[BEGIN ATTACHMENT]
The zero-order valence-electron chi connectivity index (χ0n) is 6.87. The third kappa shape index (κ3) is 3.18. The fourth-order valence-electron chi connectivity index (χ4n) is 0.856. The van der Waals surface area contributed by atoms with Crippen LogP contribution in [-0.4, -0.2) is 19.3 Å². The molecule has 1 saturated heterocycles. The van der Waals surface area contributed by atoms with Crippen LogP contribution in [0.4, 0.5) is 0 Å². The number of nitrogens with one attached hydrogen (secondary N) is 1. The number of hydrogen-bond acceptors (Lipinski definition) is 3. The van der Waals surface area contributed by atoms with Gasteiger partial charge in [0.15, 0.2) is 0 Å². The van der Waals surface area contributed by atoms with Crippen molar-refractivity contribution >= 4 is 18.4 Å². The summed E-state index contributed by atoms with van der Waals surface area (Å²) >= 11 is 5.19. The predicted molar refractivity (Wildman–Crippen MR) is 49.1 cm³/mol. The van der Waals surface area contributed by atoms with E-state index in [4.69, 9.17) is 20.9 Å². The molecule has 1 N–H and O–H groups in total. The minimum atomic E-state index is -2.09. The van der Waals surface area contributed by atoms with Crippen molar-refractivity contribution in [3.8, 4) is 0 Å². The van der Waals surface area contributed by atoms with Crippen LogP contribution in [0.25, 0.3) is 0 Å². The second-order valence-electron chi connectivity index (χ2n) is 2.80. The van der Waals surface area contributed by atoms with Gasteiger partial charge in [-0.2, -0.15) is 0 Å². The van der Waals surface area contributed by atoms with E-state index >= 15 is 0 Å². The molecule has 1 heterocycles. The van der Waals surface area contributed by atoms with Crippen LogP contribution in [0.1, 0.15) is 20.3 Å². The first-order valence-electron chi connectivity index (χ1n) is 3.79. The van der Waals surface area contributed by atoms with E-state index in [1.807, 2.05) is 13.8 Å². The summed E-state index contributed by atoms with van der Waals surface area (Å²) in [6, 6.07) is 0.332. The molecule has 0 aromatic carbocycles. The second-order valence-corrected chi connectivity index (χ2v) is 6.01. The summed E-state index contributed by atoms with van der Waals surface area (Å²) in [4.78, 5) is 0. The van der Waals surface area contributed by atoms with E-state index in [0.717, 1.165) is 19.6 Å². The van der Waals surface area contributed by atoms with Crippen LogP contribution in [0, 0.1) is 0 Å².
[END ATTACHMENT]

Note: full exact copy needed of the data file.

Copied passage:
The zero-order valence-electron chi connectivity index (χ0n) is 6.87. The third kappa shape index (κ3) is 3.18. The fourth-order valence-electron chi connectivity index (χ4n) is 0.856. The van der Waals surface area contributed by atoms with Crippen LogP contribution in [-0.4, -0.2) is 19.3 Å². The molecule has 1 saturated heterocycles. The van der Waals surface area contributed by atoms with Crippen LogP contribution in [0.4, 0.5) is 0 Å². The number of nitrogens with one attached hydrogen (secondary N) is 1. The number of hydrogen-bond acceptors (Lipinski definition) is 3. The van der Waals surface area contributed by atoms with Gasteiger partial charge in [0.15, 0.2) is 0 Å². The van der Waals surface area contributed by atoms with Crippen molar-refractivity contribution >= 4 is 18.4 Å². The summed E-state index contributed by atoms with van der Waals surface area (Å²) >= 11 is 5.19. The predicted molar refractivity (Wildman–Crippen MR) is 49.1 cm³/mol. The van der Waals surface area contributed by atoms with E-state index in [4.69, 9.17) is 20.9 Å². The molecule has 1 N–H and O–H groups in total. The minimum atomic E-state index is -2.09. The van der Waals surface area contributed by atoms with Crippen molar-refractivity contribution in [3.8, 4) is 0 Å². The van der Waals surface area contributed by atoms with Crippen LogP contribution in [0.25, 0.3) is 0 Å². The second-order valence-electron chi connectivity index (χ2n) is 2.80. The van der Waals surface area contributed by atoms with Gasteiger partial charge in [-0.2, -0.15) is 0 Å². The van der Waals surface area contributed by atoms with E-state index >= 15 is 0 Å². The molecule has 1 heterocycles. The van der Waals surface area contributed by atoms with Crippen LogP contribution in [0.1, 0.15) is 20.3 Å². The first-order valence-electron chi connectivity index (χ1n) is 3.79. The van der Waals surface area contributed by atoms with E-state index in [1.807, 2.05) is 13.8 Å². The summed E-state index contributed by atoms with van der Waals surface area (Å²) in [6, 6.07) is 0.332. The molecule has 0 aromatic carbocycles. The second-order valence-corrected chi connectivity index (χ2v) is 6.01. The summed E-state index contributed by atoms with van der Waals surface area (Å²) in [4.78, 5) is 0. The van der Waals surface area contributed by atoms with E-state index in [0.717, 1.165) is 19.6 Å². The van der Waals surface area contributed by atoms with Crippen LogP contribution in [0, 0.1) is 0 Å².